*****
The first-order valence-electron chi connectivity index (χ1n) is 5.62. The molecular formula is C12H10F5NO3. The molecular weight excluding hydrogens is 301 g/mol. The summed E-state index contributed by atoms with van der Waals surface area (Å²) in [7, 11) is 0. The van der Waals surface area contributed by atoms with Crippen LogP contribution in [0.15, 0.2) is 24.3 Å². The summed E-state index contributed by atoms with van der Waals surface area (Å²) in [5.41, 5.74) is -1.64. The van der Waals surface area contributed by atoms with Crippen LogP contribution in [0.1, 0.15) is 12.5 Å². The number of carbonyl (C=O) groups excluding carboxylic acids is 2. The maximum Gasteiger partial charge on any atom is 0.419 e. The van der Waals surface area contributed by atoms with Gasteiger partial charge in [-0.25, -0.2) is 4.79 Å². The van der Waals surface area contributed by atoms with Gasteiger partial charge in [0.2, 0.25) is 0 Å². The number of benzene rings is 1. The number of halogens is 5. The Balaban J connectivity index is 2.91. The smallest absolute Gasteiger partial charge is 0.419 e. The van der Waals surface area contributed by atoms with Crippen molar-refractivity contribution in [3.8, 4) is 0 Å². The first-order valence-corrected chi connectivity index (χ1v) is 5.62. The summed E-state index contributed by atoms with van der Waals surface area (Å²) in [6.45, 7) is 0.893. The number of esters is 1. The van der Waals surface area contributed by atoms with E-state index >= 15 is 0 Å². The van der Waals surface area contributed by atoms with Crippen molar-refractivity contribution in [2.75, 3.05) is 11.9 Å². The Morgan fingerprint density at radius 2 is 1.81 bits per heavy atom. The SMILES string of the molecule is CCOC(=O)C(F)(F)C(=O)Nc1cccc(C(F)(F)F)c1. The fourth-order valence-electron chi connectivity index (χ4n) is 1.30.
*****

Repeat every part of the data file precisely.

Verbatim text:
The first-order valence-electron chi connectivity index (χ1n) is 5.62. The molecular formula is C12H10F5NO3. The molecular weight excluding hydrogens is 301 g/mol. The summed E-state index contributed by atoms with van der Waals surface area (Å²) in [7, 11) is 0. The van der Waals surface area contributed by atoms with Crippen LogP contribution in [0.15, 0.2) is 24.3 Å². The summed E-state index contributed by atoms with van der Waals surface area (Å²) in [5.41, 5.74) is -1.64. The van der Waals surface area contributed by atoms with Crippen LogP contribution in [0.1, 0.15) is 12.5 Å². The number of carbonyl (C=O) groups excluding carboxylic acids is 2. The maximum Gasteiger partial charge on any atom is 0.419 e. The van der Waals surface area contributed by atoms with Gasteiger partial charge in [-0.25, -0.2) is 4.79 Å². The van der Waals surface area contributed by atoms with Gasteiger partial charge in [0.2, 0.25) is 0 Å². The number of benzene rings is 1. The number of halogens is 5. The Balaban J connectivity index is 2.91. The smallest absolute Gasteiger partial charge is 0.419 e. The van der Waals surface area contributed by atoms with Crippen molar-refractivity contribution in [3.8, 4) is 0 Å². The first-order valence-corrected chi connectivity index (χ1v) is 5.62. The summed E-state index contributed by atoms with van der Waals surface area (Å²) in [6.45, 7) is 0.893. The number of esters is 1. The van der Waals surface area contributed by atoms with E-state index >= 15 is 0 Å². The van der Waals surface area contributed by atoms with Crippen molar-refractivity contribution in [2.75, 3.05) is 11.9 Å². The Morgan fingerprint density at radius 2 is 1.81 bits per heavy atom. The SMILES string of the molecule is CCOC(=O)C(F)(F)C(=O)Nc1cccc(C(F)(F)F)c1. The fourth-order valence-electron chi connectivity index (χ4n) is 1.30.